A good chop for a good cause
The ones who know me in person, or who have seen the professional picture that illustrated my interview with the Luzerner Zeitung, know that I have been growing my hair for the past 2 years with the sole plan to finally chop it and give it away. Since the latest crazy colours I have had while in Dubai (a good range of various pinks, under the usual, yet accepted, surprised smiles of my colleagues), I took care of my hair as naturally as possible to get the right length until the final chop.
So mid-April, I decided that the time had come and asked a hairdresser in Paris to give me a good cut. I was expecting to be overwhelmed with emotions, but the only thing I really felt was the relief to feel my head, neck and shoulders suddenly grow lighter as the ponytails were making their way out.
Why did I want to give my hair?
This has been in my mind for a very long time, mostly because growing one's hair is such an obvious, natural thing that does not demand much more than care only. I used to be over-conscious and pleased about my long hair as well, in a very weird, narcissic way (this probably due to the fact that I grew up as a kid with very short haircuts), so in the spirit of being mindful of my own limits and bad sides had been to change that.
But the will to change also grew stronger as life brought its share of crappy experiences to mourn, but that one can learn from, too. In the past 5 years, I lost two loved ones from cancer, and like other crappy diseases it left in my heart powerless and unfair feelings. And apart from donating money to medical research once in a while, I never really got involved in a personal, practical way. I got surely inspired by a friend of mine in Australia who raised awareness on Facebook and silently started the journey myself.
Where can you give your hair and how to pick the right one?
Based on where you are in the world, you will find assocations and possibly hair salons which support the cause and comply with the method to proceed.
For European readers I have gone through the following website:
- France: Association Solidhair : https://association-solidhair.fr/faire-un-don/
- Belgium: Coupe d'Eclat - Think Pink campaign https://www.coupedeclat.be/
Most will accept the tails and send them to organizations which treat and fix perruques. Some will also go one step further and make an extra donation to cancer research or funds which support cancer patients for each received hair donation, making the commitment even stronger and more special.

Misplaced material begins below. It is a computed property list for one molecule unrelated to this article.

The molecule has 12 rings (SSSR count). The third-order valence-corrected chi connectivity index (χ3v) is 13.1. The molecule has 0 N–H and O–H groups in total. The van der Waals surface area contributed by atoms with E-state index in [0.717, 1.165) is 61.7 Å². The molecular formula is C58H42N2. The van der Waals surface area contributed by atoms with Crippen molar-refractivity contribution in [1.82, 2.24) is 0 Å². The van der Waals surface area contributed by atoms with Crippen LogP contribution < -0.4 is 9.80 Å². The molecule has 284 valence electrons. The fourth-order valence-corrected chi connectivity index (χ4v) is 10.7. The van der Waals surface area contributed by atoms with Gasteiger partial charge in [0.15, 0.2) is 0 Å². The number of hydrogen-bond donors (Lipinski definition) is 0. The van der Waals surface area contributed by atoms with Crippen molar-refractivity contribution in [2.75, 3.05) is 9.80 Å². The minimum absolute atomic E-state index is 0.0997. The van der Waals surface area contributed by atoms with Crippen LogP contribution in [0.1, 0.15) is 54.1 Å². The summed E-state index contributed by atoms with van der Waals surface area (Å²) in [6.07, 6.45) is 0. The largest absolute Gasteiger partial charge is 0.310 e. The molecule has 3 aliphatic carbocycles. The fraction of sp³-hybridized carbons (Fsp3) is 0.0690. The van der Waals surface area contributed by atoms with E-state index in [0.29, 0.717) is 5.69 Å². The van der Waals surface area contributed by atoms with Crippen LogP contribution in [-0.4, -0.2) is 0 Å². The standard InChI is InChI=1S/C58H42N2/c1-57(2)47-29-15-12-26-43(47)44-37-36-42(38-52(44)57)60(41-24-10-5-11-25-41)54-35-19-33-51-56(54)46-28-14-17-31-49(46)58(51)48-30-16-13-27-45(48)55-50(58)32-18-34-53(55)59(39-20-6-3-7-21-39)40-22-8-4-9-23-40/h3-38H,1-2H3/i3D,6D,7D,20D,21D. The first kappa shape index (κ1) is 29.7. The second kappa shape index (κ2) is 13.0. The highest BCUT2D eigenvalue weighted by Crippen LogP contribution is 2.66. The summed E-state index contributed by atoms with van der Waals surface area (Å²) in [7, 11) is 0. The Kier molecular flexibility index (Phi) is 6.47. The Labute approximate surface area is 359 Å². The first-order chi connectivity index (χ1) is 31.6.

If this is something you consider doing, read the options and requirements carefully, however: most will ask for completely untreated hair (i.e. no colouring or decolouring process) and a certain length (generally a minimum of 20 to 30 cm). In my case for example I have picked Coupe d'Eclat as they accept hair with a colouring history.
What were the reactions around?
Well, at the end of the day my hair is now shorter than ever, and it's been refreshing, a good change of look. And to those who already miss the long hair, apart from the fact that it is most probably not their business, one magic thing with healthy hair is that....well, it grows back. I was asked whether I plan to do it again when I reach the right length again: why not. It demands however some patience and care, and I cannot predict how I will want to experiment on new colours and cuts.
As for the hairdresser's reactions, we took the time first to talk so that I can explain the context and way to proceed as well as answer possible questions (i.e. the way to attach it in ponytails, how and where to cut).
I was ready to hit a refusal, but I cannot thank enough the lady who first seemed skeptical but then proceeded with curiosity. We had a chance to discuss while she was styling my new me: it was the first time she ever met someone who had this plan, and the first time in her career she even even heard about the possibility to donate.
At the end this experience had been unique and I want to believe we both learned something or learned from each other. There is obviously a lot of awareness that can be done on the topic, and a voice to be given to cancer patients and their surroundings.
A big thank you to the team of the Franck Provost - Hair Saint-Cloud in Paris (11, place Le Marois, 75016) for their support and warm welcome.